the story: A time-traveling Starfleet officer inadvertently causes the ship to travel to 1996, where the crew meets an enterprising businessman who's exploited the wreckage of that's officer's ship...
what it's all about: The "Future's End" two-parter effectively introduces Voyager's updated storytelling model, replacing serialized episodes with "event" episodes. Two-part episodes midseason had happened before, in all three of the preceding series, but the scope of the idea was what became supersized in Voyager, meant to deliver a big one-off concept capable of filling two hours. "Future's End" does it by expanding on a concept the original series explored twice ("Tomorrow is Yesterday," "Assignment: Earth"), in which the crew travels to our present (relatively speaking) and risks exposure in order to fix a problem of some kind. This idea even became a movie, Star Trek IV: The Voyage Home, released in theaters ten years previous to "Future's End."
Tossing in an additional layer of time travel seems in hindsight a preview of Enterprise's Temporal Cold War, meant to assuage concerns about setting a whole series in the past. Braxton, the wayward temporal Starfleet officer, becomes himself more significant in the later (one-episode) "Relativity," by the way.
Which means, putting all that aside, the drama of this story is in confronting characters from 1996. One of them is a Bill Gates genius who like Rasmussen in Next Generation's "A Matter of Time," stole all his best ideas. The other is kind of a nod to '90s sci-fi, a woman who's looking for proof that there's intelligent life "out there" (even if she's more civilian than spooky government agent, as in The X-Files), who ends up another nod to Voyage Home.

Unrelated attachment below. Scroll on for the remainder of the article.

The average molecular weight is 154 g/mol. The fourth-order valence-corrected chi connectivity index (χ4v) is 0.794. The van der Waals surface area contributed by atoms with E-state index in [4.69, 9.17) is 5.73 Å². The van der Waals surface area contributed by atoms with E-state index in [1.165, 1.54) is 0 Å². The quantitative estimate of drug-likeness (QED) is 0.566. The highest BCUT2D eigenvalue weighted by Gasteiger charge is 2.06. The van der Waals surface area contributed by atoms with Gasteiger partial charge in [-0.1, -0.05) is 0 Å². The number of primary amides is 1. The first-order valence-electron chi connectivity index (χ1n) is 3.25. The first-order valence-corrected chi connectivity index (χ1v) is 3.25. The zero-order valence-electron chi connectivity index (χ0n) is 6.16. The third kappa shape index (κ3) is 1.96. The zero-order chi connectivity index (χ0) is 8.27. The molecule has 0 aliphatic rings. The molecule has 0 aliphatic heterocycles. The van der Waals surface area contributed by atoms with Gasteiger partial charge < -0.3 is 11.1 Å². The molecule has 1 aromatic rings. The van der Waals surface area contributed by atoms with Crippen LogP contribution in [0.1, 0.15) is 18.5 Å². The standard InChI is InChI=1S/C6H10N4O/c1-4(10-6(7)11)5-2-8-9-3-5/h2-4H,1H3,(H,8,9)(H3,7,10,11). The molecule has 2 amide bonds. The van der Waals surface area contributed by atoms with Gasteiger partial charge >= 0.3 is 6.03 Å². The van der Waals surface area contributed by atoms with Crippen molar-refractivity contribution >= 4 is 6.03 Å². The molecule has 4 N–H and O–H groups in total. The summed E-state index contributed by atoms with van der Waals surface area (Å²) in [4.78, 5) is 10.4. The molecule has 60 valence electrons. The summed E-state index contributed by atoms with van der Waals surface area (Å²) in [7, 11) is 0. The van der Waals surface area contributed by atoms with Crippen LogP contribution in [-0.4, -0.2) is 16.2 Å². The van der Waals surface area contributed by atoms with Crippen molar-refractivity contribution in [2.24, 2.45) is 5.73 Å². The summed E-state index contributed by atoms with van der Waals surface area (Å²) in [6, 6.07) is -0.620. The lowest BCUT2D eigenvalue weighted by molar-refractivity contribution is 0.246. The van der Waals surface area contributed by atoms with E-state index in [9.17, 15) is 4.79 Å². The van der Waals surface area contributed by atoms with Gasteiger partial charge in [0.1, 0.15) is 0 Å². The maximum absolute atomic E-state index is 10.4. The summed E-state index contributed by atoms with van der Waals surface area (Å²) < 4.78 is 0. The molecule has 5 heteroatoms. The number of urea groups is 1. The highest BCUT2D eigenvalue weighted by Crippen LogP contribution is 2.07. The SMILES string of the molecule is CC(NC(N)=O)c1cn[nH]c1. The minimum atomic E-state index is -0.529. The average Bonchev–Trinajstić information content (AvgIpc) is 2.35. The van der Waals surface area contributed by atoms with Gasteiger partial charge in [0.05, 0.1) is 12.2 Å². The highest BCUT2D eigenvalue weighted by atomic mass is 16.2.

The rest of the impact comes from execution, sort of like the climactic moments from Deep Space Nine played out in episodic material. These things were billed as mini-movies, and it shows. And they'd get better in the fourth season ("Year of Hell").
- franchise - Update of classic episodes like "Assignment: Earth."
- series - Signals a new era of storytelling in Voyager.
- character - It's an ensemble effort.
- essential - The stakes may have changed, but the impact remains rich.
Ed Begley, Jr.